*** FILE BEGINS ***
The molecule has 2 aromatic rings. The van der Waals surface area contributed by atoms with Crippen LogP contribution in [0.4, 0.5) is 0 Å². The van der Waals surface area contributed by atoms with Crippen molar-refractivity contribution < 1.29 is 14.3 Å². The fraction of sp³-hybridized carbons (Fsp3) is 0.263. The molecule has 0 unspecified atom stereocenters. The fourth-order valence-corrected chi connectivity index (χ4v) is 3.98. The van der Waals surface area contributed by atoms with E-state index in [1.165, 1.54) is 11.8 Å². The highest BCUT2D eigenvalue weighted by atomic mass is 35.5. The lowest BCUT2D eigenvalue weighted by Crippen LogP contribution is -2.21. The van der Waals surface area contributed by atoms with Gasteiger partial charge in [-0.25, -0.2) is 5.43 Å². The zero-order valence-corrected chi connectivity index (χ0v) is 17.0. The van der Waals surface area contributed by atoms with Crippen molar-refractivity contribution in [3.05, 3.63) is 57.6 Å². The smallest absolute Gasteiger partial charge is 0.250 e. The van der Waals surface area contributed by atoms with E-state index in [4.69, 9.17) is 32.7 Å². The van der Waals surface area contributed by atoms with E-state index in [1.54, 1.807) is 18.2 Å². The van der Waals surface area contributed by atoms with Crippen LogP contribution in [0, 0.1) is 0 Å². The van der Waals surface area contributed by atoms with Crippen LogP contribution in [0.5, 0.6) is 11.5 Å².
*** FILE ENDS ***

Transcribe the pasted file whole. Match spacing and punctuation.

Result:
The molecule has 2 aromatic rings. The van der Waals surface area contributed by atoms with Crippen LogP contribution in [0.4, 0.5) is 0 Å². The van der Waals surface area contributed by atoms with Crippen molar-refractivity contribution < 1.29 is 14.3 Å². The fraction of sp³-hybridized carbons (Fsp3) is 0.263. The molecule has 0 unspecified atom stereocenters. The fourth-order valence-corrected chi connectivity index (χ4v) is 3.98. The van der Waals surface area contributed by atoms with E-state index in [1.165, 1.54) is 11.8 Å². The highest BCUT2D eigenvalue weighted by atomic mass is 35.5. The lowest BCUT2D eigenvalue weighted by Crippen LogP contribution is -2.21. The van der Waals surface area contributed by atoms with Gasteiger partial charge in [-0.25, -0.2) is 5.43 Å². The zero-order valence-corrected chi connectivity index (χ0v) is 17.0. The van der Waals surface area contributed by atoms with Crippen molar-refractivity contribution in [3.05, 3.63) is 57.6 Å². The smallest absolute Gasteiger partial charge is 0.250 e. The van der Waals surface area contributed by atoms with E-state index in [4.69, 9.17) is 32.7 Å². The van der Waals surface area contributed by atoms with E-state index in [1.54, 1.807) is 18.2 Å². The van der Waals surface area contributed by atoms with Crippen LogP contribution in [0, 0.1) is 0 Å². The van der Waals surface area contributed by atoms with Crippen LogP contribution in [0.5, 0.6) is 11.5 Å².